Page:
Last week, a passer-by noticed how the large hoardings outside Vivekanandar Illam, facing Marina Beach, blocked the view of the iconic building. Enraged, he whipped out his smartphone, logged on to Ippodhu and wrote: “How is this allowed? The banners are in the walking space and we can’t see the historic building!” Ippodhu.com carried the story with pictures.
“On Ippodhu, a community information mobile application, the person complaining has the option to do more,” says Peer Mohamed, the team leader of the app/website. “He could have registered a complaint with the police, the Corporation or a relevant NGO, using the ‘Act’ option. This facility makes Ippodhu a valuable tool for beleaguered citizens to complain and puts it above other social media avenues.”
Users can choose between Tamil and English, and read the latest posts just as they would in a Twitter feed. While posting, your location is geo-tagged automatically; if you find that intrusive, you can post anonymously. There is no word limit and one can enlarge the font, write an essay, a note or a rant and post it under one of 15 categories. I decided to check out the app and created an account. My post went live in less than a minute. Then I moved to Ippodhu’s USP. I clicked‘Act’, chose ‘civic issue’ as the category, and posted a note about flooding in my locality. “It’s on Apple and Android as just text now, but expect picture and video features soon when the circulation hits the target,” says Peer. “My team of 12 journalists curates the feeds 24/7, allowing no commercials, ads or abusive language. We want to keep it non-controversial and people-friendly.” It’s crowd-sourced citizen journalism and civic participation for good governance.
“Talking about how the project started, Peer says, “I hit on the idea and checked with D. Chandrasekaran of the IIT-M Alumni Association and Avinash Mahalingam of the Incubation Cell. Both were impressed. That gave me the initial confidence. There were sceptics too, but I registered with Apple Store and Google Play. I was determined to do it, be it funding, crowd-funding or no-funding. Around that time, I won the Alumni Engagement Innovation Fund grant hosted by the U.S. Consulate General Chennai to develop and launch this app. Among the 800 projects pitched from across the globe, Ippodhu was the only one from India. It met the innovativeness, competitiveness and the sustainability criteria.” To meet the twin conditions, he put in 20 per cent of the project cost and in “one year, my media company will adopt it fully to ensure sustainability.”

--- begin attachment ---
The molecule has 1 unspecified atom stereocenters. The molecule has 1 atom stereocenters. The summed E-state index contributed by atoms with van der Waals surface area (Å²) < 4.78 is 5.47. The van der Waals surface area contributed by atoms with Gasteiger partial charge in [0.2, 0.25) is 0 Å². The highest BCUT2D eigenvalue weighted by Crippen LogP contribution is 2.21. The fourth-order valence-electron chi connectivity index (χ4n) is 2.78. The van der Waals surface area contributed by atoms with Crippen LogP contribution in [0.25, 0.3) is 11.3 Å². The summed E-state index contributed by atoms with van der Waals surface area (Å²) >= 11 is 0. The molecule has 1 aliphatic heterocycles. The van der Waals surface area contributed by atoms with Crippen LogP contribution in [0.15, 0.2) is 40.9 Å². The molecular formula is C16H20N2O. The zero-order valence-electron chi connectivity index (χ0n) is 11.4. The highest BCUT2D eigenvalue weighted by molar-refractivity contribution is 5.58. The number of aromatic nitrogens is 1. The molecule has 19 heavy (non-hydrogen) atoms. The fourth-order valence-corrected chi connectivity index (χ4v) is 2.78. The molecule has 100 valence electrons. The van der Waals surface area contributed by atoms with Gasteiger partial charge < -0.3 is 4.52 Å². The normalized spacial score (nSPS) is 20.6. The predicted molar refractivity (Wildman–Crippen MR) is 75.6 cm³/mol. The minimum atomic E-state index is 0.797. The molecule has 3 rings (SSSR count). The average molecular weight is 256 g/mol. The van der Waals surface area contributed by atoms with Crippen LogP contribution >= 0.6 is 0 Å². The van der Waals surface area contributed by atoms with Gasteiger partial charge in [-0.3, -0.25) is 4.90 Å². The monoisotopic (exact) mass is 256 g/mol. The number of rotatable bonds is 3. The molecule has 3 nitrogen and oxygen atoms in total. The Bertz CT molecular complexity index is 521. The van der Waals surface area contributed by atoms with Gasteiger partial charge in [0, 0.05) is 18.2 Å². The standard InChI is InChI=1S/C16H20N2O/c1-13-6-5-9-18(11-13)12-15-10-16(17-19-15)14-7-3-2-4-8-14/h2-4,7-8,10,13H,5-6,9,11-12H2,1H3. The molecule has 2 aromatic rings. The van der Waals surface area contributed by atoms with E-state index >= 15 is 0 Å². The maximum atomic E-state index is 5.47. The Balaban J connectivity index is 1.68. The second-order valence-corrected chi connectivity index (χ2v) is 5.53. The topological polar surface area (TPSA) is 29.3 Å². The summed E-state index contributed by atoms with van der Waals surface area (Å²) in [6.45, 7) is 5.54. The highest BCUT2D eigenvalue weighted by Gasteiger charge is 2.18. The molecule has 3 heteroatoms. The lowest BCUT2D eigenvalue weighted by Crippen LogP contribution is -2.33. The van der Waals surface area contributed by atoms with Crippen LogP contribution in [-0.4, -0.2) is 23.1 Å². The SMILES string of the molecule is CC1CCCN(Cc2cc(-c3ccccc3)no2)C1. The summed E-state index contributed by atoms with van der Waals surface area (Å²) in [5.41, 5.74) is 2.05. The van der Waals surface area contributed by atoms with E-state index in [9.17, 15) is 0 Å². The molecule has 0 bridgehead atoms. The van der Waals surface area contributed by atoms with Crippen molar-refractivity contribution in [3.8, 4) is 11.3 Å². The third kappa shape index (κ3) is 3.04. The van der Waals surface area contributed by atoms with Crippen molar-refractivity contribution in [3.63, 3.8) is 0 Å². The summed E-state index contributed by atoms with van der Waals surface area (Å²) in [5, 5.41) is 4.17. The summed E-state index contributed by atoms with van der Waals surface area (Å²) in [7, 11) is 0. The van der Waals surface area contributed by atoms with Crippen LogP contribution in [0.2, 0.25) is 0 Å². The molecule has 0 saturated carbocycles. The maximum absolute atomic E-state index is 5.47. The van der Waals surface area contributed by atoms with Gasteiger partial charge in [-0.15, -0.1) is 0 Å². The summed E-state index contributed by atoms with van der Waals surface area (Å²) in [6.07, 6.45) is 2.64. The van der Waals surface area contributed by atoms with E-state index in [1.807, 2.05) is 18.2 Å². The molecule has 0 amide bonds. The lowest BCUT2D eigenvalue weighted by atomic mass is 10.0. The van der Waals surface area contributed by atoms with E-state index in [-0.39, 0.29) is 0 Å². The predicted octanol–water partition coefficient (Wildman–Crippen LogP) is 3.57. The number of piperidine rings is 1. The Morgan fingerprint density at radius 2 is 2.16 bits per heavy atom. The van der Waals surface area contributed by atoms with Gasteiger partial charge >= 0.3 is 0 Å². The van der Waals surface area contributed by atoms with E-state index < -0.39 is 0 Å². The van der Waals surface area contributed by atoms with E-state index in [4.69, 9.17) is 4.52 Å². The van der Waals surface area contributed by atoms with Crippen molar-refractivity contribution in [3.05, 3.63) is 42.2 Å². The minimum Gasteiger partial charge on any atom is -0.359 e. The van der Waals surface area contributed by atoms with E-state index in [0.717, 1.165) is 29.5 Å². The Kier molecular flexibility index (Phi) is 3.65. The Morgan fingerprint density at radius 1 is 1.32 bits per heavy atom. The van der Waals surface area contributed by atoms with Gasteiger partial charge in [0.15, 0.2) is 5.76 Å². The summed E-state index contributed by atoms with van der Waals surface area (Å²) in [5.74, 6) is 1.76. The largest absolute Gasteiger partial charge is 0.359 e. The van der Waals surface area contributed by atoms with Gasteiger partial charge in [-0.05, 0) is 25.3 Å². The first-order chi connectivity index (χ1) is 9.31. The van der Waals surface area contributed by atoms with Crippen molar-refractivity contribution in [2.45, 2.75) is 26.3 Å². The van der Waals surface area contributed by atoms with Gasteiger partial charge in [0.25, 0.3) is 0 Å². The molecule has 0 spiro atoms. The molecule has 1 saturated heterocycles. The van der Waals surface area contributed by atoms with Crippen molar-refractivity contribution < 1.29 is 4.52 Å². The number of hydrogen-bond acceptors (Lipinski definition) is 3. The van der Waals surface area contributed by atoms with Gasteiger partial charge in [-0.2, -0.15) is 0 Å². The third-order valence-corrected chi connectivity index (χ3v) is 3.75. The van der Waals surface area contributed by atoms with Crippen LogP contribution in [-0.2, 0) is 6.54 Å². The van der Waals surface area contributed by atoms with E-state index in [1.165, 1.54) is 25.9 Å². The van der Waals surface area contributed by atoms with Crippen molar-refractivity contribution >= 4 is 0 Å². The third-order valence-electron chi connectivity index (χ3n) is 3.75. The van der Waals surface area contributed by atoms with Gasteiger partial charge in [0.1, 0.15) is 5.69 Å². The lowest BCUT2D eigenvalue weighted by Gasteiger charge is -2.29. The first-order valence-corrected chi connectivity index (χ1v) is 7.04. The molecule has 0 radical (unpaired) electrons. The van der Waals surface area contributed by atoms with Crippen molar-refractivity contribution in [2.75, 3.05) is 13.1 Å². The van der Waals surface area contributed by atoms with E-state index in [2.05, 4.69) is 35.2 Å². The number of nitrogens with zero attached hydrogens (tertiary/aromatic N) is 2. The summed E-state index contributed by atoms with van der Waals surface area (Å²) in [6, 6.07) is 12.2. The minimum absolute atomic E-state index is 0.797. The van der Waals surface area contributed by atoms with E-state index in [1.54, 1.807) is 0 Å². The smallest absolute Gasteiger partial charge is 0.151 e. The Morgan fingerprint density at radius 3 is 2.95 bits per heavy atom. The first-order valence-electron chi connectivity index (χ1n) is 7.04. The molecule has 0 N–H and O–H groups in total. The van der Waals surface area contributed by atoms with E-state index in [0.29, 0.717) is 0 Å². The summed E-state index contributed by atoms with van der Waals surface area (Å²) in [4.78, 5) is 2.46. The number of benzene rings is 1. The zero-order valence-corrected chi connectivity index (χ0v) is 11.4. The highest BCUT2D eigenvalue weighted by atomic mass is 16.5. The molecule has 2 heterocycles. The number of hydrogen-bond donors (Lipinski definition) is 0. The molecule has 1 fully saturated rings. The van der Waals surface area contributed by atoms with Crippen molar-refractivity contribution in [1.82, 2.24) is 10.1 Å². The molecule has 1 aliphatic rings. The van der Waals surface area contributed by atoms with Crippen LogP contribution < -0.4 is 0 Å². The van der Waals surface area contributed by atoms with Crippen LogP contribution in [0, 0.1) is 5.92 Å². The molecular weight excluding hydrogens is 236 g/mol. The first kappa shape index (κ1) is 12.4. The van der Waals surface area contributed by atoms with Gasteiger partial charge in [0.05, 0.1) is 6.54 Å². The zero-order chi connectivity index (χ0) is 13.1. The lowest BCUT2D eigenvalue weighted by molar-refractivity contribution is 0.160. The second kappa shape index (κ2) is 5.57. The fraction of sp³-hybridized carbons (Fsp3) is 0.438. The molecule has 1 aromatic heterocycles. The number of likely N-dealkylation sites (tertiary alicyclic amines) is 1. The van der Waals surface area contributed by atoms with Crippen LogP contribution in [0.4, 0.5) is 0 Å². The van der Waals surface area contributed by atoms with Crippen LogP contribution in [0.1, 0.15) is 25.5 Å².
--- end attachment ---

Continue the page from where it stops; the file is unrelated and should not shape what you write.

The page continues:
Peer is confident that updates will fill the gaps in Ippodhu. It has all 130 police stations in Chennai mapped. For government offices, the data is huge, so only landlines will appear when you click. But check out the larger picture: you have the IG to the registration-revenue department on call. Chennai Corporation’s official and mobile numbers are getting uploaded; some 1,000 NGOs and the major media houses have been listed. The target, Peer says, is 1, 00,000 users in the next three months, and then “you’ll see image and video options and automated moderation. Universities and colleges are next on the list.”
Ippodhu is about a smartphone app connecting people searching for necessary info; it’s about bringing together those who do good and those who need care. And “smartphone net-packs come at a mere Rs. 49. I let my colleagues take care of content and I focus on sales.” The app is simple, he says, consumes data in KB, not MB, won’t drain battery, net-pack or cash. “It’s a work in progress.”